Once she talked about being abused—I never got any specific details—what she said never changed, her negative feelings about the man involved never wavered, and now those offhand comments of hers about him that used to strike me as odd made a certain kind of awful sense. She had been in therapy as a youngster. She once said that she did “not tell Connie [her therapist] the truth. Because the truth was too dangerous.” The truth was almost certainly about the sexual abuse at the hands of this man. Perhaps her lying became a habit when she was hiding the abuse.
After hearing numerous falsehoods and obfuscations—too many to recount, too many to remember—I told her the parable about the boy who cried wolf one too many times. We were in my office at home, I was at my desk, she in a leather-and- steel chair from the Sixties that spun around, so she could turn away from me, and spare herself some embarrassment. I told her that I loved her, but that her lying made it hard for people to believe her about anything.
Adoption-rights pioneer B.J. Lifton, an author and therapist, emailed me this about the predilection of some adoptees to have a loose relationship with the truth:
“Since adoptees grow up with falsified birth certificates and secrecy about reality, in their minds there is no border between truth and lying. They have no true narrative, so they can make up anything they want. They are ‘free spirits, not entrapped by roots,’ as a birth cousin suggested to me.”
The subject of adoptee’s difficulty with truth-telling is a loaded one, related to what some call the Adopted Child Syndrome, a name coined by a Long Island, New York psychotherapist who noticed that an unusual number of his clients were adopted. According to David Kirschner, the parents would bring them the children, describe the problem, and then on the way out, turn and say: “ ‘Oh, I don’t remember whether we mentioned it, but Mark is adopted.’ They would immediately add, ‘but that has nothing to do with the problem.’ ”
Kirschner writes that when he examined the child, he discovered a rich fantasy life, revealing that indeed being adopted was the problem, or at least a part of it. “The fantasies, reflected in projective personality tests, were usually spun around two sets of parents, one being viewed as the good parents, the other the bad. There were also elaborate themes of loss, abandonment, and rejection; and the child’s behavior problems often included lying, as they felt they had been lied to; stealing, to compensate for the theft of their identity; and truancy or running away, a symbolic effort to find their biologic roots and an environment in which they felt they fit and belonged.” He emphasizes that while this is not true for all adopted people, it does affect a subgroup where the process of forging a clear and healthy sense of self, “an integrated identity that is consistent with reality” goes haywire.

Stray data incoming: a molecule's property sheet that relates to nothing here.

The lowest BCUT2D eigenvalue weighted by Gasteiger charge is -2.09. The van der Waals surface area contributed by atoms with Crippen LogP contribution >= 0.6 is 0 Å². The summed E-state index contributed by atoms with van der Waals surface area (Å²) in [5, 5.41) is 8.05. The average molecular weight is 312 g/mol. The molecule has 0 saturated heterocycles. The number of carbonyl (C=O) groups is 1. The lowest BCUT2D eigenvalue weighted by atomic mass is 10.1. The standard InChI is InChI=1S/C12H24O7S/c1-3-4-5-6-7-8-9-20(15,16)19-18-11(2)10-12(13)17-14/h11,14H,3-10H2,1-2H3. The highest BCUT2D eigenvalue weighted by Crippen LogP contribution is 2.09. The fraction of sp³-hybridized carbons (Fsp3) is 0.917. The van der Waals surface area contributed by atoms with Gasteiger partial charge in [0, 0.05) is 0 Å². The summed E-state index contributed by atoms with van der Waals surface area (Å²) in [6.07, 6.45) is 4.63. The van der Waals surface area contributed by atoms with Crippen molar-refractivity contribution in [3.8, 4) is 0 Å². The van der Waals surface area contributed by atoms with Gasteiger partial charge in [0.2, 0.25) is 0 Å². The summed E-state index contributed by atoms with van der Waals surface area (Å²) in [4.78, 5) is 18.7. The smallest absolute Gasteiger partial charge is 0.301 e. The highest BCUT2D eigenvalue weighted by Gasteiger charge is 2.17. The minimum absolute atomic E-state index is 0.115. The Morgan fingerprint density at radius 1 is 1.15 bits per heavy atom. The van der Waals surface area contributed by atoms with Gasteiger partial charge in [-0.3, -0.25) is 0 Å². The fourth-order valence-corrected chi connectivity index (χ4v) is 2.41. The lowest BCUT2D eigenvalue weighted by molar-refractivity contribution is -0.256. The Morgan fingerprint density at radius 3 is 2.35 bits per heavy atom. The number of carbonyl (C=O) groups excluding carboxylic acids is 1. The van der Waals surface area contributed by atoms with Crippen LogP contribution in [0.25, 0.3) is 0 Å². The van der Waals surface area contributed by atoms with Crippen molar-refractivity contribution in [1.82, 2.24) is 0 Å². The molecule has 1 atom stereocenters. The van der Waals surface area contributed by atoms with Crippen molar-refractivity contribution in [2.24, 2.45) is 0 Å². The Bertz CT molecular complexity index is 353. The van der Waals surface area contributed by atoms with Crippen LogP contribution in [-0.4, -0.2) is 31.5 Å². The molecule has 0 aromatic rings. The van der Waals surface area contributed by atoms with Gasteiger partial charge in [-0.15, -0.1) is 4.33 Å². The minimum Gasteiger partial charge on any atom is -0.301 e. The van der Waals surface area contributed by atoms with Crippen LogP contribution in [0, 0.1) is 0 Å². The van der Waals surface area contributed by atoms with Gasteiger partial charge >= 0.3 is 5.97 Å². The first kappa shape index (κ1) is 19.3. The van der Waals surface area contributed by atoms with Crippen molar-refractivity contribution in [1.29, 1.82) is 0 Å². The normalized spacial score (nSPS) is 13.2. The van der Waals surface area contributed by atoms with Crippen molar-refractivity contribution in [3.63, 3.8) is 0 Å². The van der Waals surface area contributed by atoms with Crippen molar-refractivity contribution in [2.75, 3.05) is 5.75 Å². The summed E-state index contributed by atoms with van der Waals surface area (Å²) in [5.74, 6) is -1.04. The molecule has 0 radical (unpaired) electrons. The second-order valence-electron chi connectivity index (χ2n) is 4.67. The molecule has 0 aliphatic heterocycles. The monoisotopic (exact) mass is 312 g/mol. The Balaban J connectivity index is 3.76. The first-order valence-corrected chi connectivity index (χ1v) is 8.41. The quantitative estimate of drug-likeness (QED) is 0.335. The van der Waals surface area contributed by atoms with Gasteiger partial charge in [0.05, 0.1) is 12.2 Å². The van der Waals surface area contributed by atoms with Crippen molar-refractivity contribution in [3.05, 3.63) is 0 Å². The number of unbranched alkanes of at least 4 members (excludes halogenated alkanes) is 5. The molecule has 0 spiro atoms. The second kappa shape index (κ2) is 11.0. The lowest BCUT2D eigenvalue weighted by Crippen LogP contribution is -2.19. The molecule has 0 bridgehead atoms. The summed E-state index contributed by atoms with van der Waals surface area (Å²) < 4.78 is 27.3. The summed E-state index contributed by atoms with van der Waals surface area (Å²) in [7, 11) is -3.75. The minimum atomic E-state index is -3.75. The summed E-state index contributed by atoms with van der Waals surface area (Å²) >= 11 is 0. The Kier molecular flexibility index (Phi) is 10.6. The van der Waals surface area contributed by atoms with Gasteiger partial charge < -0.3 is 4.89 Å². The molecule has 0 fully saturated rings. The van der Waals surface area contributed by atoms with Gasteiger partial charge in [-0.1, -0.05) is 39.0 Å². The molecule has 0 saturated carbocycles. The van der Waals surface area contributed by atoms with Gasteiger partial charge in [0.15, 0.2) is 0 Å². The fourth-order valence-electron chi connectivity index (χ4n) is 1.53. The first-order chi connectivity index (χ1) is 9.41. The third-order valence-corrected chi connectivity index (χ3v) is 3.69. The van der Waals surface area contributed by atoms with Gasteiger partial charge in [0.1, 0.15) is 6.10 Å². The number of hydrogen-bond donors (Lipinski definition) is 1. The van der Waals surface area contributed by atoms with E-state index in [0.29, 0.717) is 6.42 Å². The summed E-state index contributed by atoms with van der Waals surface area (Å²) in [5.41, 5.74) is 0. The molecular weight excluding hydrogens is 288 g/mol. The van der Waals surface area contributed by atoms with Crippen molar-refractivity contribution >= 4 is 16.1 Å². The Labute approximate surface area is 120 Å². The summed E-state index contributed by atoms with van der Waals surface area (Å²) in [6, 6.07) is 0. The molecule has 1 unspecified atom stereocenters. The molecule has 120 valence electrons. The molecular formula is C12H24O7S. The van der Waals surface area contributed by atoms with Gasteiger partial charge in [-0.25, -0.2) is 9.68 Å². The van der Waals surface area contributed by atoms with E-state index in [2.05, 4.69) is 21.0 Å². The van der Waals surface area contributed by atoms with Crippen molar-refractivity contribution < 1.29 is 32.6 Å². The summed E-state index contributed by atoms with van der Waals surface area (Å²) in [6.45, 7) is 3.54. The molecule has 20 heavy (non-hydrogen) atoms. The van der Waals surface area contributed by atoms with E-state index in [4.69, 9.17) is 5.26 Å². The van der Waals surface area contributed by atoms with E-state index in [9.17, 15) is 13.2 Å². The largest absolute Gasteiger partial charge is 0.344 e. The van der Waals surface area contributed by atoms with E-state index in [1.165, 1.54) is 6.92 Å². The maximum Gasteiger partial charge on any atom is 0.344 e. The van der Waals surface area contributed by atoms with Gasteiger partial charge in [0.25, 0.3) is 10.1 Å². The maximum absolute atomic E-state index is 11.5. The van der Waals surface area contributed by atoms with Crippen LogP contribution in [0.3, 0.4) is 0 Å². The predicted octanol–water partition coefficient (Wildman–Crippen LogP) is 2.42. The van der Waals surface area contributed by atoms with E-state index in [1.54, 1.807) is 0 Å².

After a while, I did not bother to dispute Jane’s claims about—well, almost about anything. Tony, my husband, and I took everything she said with a grain of salt. Maybe it was true. Maybe not. Of course this characteristic built a wall around her, and it was one that neither I or her other parents were ever able to climb. Yes, the four of us shared our frustration about Jane’s lack of truth-telling, but nothing any of us said made the slightest difference. The behavior was as automatic as a facial tic.
Yet there were moments when I was sure all pretense was discarded, no fabrications constructed, and that is I what I remember about that pristine afternoon after our Loehmann’s excursion, the late lunch at Pizza Hut, just the two of us with our Pepsis and slices. There were no lies, no fantasy stories, no crazy tangents about anything. Just for that few hours, this mother and daughter. These moments would always be all to rare. But of course they all began with my signing away my parental rights and her subsequent adoption by another mother.--lorraine
 B.J. Lifton is the author of three books about adoption: Twice Born: Memoirs of an Adopted Daughter, 1975; Journey Of The Adopted Self: A Quest For Wholeness and Lost and Found: The Adoption Experience.
 David Kirschner, Ph.D., Adoption: Uncharted Waters.
PS: We have a guest for the next few days, it's unbearably hot and it's summer! Comments may be a little slow to publish so don't despair, but we will get to them.